South Africa University boycott vote.
(photo credit:Associated Press)
Last week the boycott, divestment and sanctions movement celebrated its first
major success in securing an academic boycott against an Israeli institution,
with the University of Johannesburg voting to sever ties with Ben-Gurion
Yet while the initiative was driven by academics serving deep
political agendas, in contradiction with the desire of their own student
population, the real blame for this fiasco lies with the leaders of BGU, which
during the six months preceding the 72-45 vote in favor of boycott legitimized
the BDS campaign.
It beggars belief that a university among the world’s
top 300 was left literally begging a poor academic institution – ranked outside
the world’s top 2,000 – to retain links which served only to benefit
A glance at the letters sent by the political leadership of BGU to UJ
is enough to leave one feeling nauseated.
In response to a demand from
the Senate of UJ that no research related to the UJ partnership in any way
benefit the Israeli military or be used for “abuse of human rights,” BGU decided
to “support the UJ Executive in meeting its conditions.”
In other words
it, by omission, accepted the plausibility of Israeli human rights abuses, and
agreed to refrain from any activity with military connotations.
be no doubt that BGU had all the facts on its side; it rightfully argued that an
academic boycott of an independent institution is counterproductive to a
peaceful resolution of the Israeli-Palestinian conflict. It was equally correct
in noting that UJ maintains links with dictatorships such as Belarus while
singling out a democracy for censure, and that the current partnership does
indeed provide increased academic opportunities for UJ students while supplying
clean drinking water for ordinary South Africans.
It wouldn’t have taken
a master of political science to have seen that this was nothing more than a
show trial in a kangaroo court. It is startling how the leadership of BGU could
not have seen what every Jewish student in South Africa surely could, and chose
to engage wholeheartedly in a perverted process while offering it enormous
From the outset, once UJ decided to hold a vote on whether to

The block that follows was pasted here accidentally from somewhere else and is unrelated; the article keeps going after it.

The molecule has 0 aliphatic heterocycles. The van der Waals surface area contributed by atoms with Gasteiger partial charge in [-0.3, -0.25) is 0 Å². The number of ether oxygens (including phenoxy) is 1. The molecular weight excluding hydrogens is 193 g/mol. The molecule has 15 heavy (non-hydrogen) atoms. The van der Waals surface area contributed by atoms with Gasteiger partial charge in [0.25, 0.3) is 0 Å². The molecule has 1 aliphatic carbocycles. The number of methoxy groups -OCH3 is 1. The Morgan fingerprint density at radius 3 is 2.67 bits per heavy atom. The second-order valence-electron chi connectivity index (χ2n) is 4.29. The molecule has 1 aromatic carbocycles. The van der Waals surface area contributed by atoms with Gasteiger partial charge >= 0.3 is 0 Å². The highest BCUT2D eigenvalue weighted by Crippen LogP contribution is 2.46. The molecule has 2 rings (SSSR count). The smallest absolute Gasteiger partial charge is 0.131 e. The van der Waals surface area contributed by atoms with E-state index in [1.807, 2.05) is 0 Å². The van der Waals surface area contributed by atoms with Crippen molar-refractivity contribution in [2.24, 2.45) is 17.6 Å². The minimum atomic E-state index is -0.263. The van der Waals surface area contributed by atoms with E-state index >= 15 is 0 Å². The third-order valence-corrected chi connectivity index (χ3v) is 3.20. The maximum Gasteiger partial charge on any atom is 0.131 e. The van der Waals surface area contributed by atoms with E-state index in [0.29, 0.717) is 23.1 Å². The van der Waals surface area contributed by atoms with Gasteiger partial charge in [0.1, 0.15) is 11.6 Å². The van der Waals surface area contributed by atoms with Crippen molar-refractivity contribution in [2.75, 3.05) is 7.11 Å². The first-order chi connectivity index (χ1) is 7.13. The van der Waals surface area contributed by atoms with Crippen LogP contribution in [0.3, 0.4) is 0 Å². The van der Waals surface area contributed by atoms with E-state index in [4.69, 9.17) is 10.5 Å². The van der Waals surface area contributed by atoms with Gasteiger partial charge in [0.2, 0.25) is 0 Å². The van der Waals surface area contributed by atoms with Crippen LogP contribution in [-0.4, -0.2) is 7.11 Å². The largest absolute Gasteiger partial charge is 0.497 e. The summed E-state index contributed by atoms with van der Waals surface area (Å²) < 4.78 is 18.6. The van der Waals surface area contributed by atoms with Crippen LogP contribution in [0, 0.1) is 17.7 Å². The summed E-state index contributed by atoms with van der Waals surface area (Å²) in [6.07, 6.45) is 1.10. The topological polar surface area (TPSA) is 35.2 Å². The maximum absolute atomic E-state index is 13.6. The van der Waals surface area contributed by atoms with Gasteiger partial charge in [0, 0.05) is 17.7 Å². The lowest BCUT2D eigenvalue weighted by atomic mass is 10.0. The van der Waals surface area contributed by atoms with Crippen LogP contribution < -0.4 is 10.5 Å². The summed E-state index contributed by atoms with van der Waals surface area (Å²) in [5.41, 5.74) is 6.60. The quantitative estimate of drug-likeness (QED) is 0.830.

retain its links with BGU, it should have been made clear that if it wished to
deprive its students of the opportunity to learn revolutionary techniques of
supplying clean water to a nation where one in six children die as a result of
drinking contaminated drinking water, it could do so.
Instead, BGU was
bullied until the proud “academics” of UJ decided to confirm what for everyone
apart from BGU was an obvious inevitability. This whole process was a farce,
devoid of anything even remotely resembling academic debate, and BGU’s decision
to engage in the process is frankly embarrassing.
Ultimately all BGU
managed to do by offering concession after concession – which included allowing
UJ to review its operations for contributions to human rights abuses – was to
legitimize not only the debate with UJ, but the entire BDS movement.
is now being reported as an “historic moment for the movement to boycott Israel”
could have easily been “BGU ends partnership with UJ over unfair bias,” or even
“BGU ends partnership with UJ over its ties to institutions in the Belarus
IT IS no revelation that in Israel we have become far too
good at apologizing when we have nothing to apologize for, and BGU managed to
highlight this as never before in this latest effort. When there is an argument
to be won, let’s win it, but engaging in this debate was always just about as
effective as turning up at an Iranian Holocaust Conference. Ultimately it
is Jewish students in South Africa that have to go back to university under
morale-sapping conditions as BGU failed to see that it was engaging in a process
with a pre-determined verdict.
The South African Union of Jewish Students
was the only communal Jewish organization urging a more aggressive stance rather
than capitulating to the progressively harsher concessions the Executive of UJ
demanded BGU make to save the partnership.
Ultimately this startling
loss, the effects of which will be felt far from South Africa, and has resulted
in priceless coverage for the BDS movement, was fought for nothing. Six months
ago BGU could have withdrawn this partnership agreement and given it to a
university in a country that does appreciate the assistance it would be willing
to offer, and this BDS campaign would have gone unnoticed.
University proudly noted its “moral responsibility” to protect its partnership
with UJ in order to “not abandon” its partners there.
I would remind the
leadership of BGU of its “moral responsibility” to every other Israeli academic
institution, Jewish students worldwide who defend Israel against academic
boycotts, and indeed the State of Israel itself, to all of whom this affair has
proven devastating.The writer is chairman of the World Union of Jewish
Students, the international umbrella organization for 48 national Jewish student
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